ATHENS, Ga. — During the offseason, it was perhaps the largest point of emphasis for the Georgia defense. During the preseason, head coach Mark Richt said the team increased its contact drills to improve on last year’s failures.
But seven games into the season, the tackling is still a work in progress, and that’s a major concern for the Bulldogs as they prepare to take on Florida’s spread offense and quarterback Tim Tebow.
“It’s been something that’s been inconsistent,” linebacker Rennie Curran said. “We’ll have good games where we’re tackling well; then there’s times we miss tackles in the open field, which leads to those extra yards that kill us, that keep drives going. As linebackers, we feel like we’re the anchor for the defense.”
That anchor hasn’t held for much of this season.
When fall practice opened, the depth chart at linebacker was four deep with talented players. But injuries and inconsistency have made this season a struggle, and the challenge reaches its crescendo this week.
“Florida, they’ll try to give you a lot of misdirectional stuff,” linebacker Darryl Gamble said. “It’s more of playing like a Georgia Tech team. You’ve got to play your thing, what you’ve got to do. If you’ve got to stay in this gap, stay in this gap. It’s just more misdirectional stuff, so if your eyes are good, you should be good.”
Gamble’s comparison isn’t exactly one that will calm the fears of many Bulldogs fans.
A year ago, Georgia Tech’s attack racked up nearly 500 yards of offense against Georgia, with a lack of fundamentals being the primary culprit for the Bulldogs.
This season, Florida’s offense hasn’t been nearly as explosive as in years past, but the Gators are still dangerous.
Florida ranks sixth in the country in rushing, and while the vertical passing game hasn’t been a weapon, the Gators have successfully employed a short-yardage passing attack designed to pick up yards after the catch.
That leaves plenty of pressure on Georgia’s linebacking corps to pick up its intensity this week and shut down what Florida does best.
“It’s going to make the difference in how many points they score offensively,” Curran said. “If that run game isn’t clicking, their go-to guys are (Aaron) Hernandez, (Riley) Cooper. We’ve got to be able to make plays in open space and wrap up, because that’s going to really make the difference.”
Hernandez, Florida’s star tight end, is a particularly daunting weapon. He leads the Gators in receptions this season, and he presents a serious challenge to a Bulldogs defense that has struggled to slow opposing tight ends.
In the seven games Georgia has played this year, four opposing tight ends have posted season highs in receptions and yards, while a fifth — Arkansas’ D.J. Williams — fell just shy of his high-water marks despite missing the first half of the game with an injury. On average, opposing tight ends are accumulating more than three times as many yards receiving against Georgia as they have against other opponents.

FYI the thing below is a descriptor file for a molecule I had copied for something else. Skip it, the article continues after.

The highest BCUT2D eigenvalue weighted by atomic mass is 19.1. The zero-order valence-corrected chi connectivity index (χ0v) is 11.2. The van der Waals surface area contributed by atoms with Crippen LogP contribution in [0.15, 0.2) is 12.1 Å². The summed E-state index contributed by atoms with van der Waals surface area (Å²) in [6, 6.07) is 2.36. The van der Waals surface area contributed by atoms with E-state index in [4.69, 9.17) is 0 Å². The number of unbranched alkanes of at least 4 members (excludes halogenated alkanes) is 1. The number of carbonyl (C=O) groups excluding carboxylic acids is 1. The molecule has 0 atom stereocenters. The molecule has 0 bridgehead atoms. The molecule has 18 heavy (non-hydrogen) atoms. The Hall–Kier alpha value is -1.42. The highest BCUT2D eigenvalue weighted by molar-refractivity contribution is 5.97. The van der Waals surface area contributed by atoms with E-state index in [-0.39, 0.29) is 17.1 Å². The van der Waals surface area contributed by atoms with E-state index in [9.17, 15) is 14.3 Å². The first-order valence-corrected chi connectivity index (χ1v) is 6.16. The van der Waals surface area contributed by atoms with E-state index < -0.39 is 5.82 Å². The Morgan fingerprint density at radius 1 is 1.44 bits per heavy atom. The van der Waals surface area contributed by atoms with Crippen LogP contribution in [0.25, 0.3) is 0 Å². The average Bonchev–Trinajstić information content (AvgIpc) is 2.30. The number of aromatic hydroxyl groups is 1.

That’s a frightening trend given the success Hernandez has already enjoyed this season.
“The first thing is, you’ve got to know where he’s at,” linebackers coach John Jancek said. “They do a good job lining him up all over the field, so you have to have an awareness of where he’s at on any given play. And he’s a competitive guy, so you’ve got to match his intensity.”
There is, however, some reason for optimism.
Georgia has played much of the season without several of its top linebackers. Starting strongside linebacker Darius Dewberry missed two early season games. His backup, Akeem Dent, hasn’t played since the South Carolina game in Week 2. Sophomore middle linebacker Marcus Dowtin was off to a stellar start but sat out the past two weeks following ligament surgery on his finger. Despite what appeared to be a deep roster at the position, the Bulldogs have yet to play a game with their top five linebackers all available for action.
That will change this week as both Dent and Dowtin return to the field following Georgia’s bye week, and it’s not a moment too soon.
“It’s always exciting to have all your boys back playing with you, have somebody on the sideline rooting for you, critiquing you when you come back off to the side, just feeling comfortable when you go out, knowing that there’s another guy going in who knows what he’s doing,” Gamble said. “It’s a positive to have experienced guys waiting to get their chance.”
The extra week to prepare has also helped.
Jancek said the primary focal points for the linebackers during the past two weeks of practice have been taking good angles to the ballcarrier and being in proper position to make a tackle when contact is made.
The problems, however, have run deeper than that. Throughout the early part of the season, Georgia’s linebackers have missed, on average, three tackles per game, and it hasn’t been an issue of fundamentals. It has been about intensity.
With the extra week to rest and recuperate, the hope is that the intensity will be rekindled against Florida.
“We’ve got to do a good job in continuing to coach the fundamentals, but we’ve also got to have an edge when we go into the ballgame,” Jancek said.
So while Florida’s running game will challenge the Bulldogs, and the Gators’ tight end could be a thorn in Georgia’s side, neither will be the primary focus this week.
The starting point for the Bulldogs, Gamble said, is improving themselves.
“It’s just not thinking about them as much,” he said. “We can be our worst enemy. If we handle what we have to do, we should be pretty well off.”